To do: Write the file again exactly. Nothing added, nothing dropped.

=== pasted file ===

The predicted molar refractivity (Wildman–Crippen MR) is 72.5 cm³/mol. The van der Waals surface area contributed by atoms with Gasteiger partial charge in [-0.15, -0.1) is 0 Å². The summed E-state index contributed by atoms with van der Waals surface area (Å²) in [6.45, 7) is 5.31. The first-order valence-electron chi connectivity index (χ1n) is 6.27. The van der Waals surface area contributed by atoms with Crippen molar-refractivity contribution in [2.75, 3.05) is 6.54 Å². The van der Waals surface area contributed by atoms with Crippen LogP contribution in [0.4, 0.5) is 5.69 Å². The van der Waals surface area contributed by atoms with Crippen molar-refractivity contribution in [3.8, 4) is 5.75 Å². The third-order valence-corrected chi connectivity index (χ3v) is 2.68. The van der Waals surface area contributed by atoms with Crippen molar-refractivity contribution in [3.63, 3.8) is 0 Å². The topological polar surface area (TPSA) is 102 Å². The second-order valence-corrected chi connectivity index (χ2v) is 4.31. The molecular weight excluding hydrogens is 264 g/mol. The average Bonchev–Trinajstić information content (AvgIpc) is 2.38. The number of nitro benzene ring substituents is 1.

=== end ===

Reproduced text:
The predicted molar refractivity (Wildman–Crippen MR) is 72.5 cm³/mol. The van der Waals surface area contributed by atoms with Gasteiger partial charge in [-0.15, -0.1) is 0 Å². The summed E-state index contributed by atoms with van der Waals surface area (Å²) in [6.45, 7) is 5.31. The first-order valence-electron chi connectivity index (χ1n) is 6.27. The van der Waals surface area contributed by atoms with Crippen molar-refractivity contribution in [2.75, 3.05) is 6.54 Å². The van der Waals surface area contributed by atoms with Crippen LogP contribution in [0.4, 0.5) is 5.69 Å². The van der Waals surface area contributed by atoms with Crippen molar-refractivity contribution in [3.8, 4) is 5.75 Å². The third-order valence-corrected chi connectivity index (χ3v) is 2.68. The van der Waals surface area contributed by atoms with Crippen molar-refractivity contribution in [3.63, 3.8) is 0 Å². The topological polar surface area (TPSA) is 102 Å². The second-order valence-corrected chi connectivity index (χ2v) is 4.31. The molecular weight excluding hydrogens is 264 g/mol. The average Bonchev–Trinajstić information content (AvgIpc) is 2.38. The number of nitro benzene ring substituents is 1.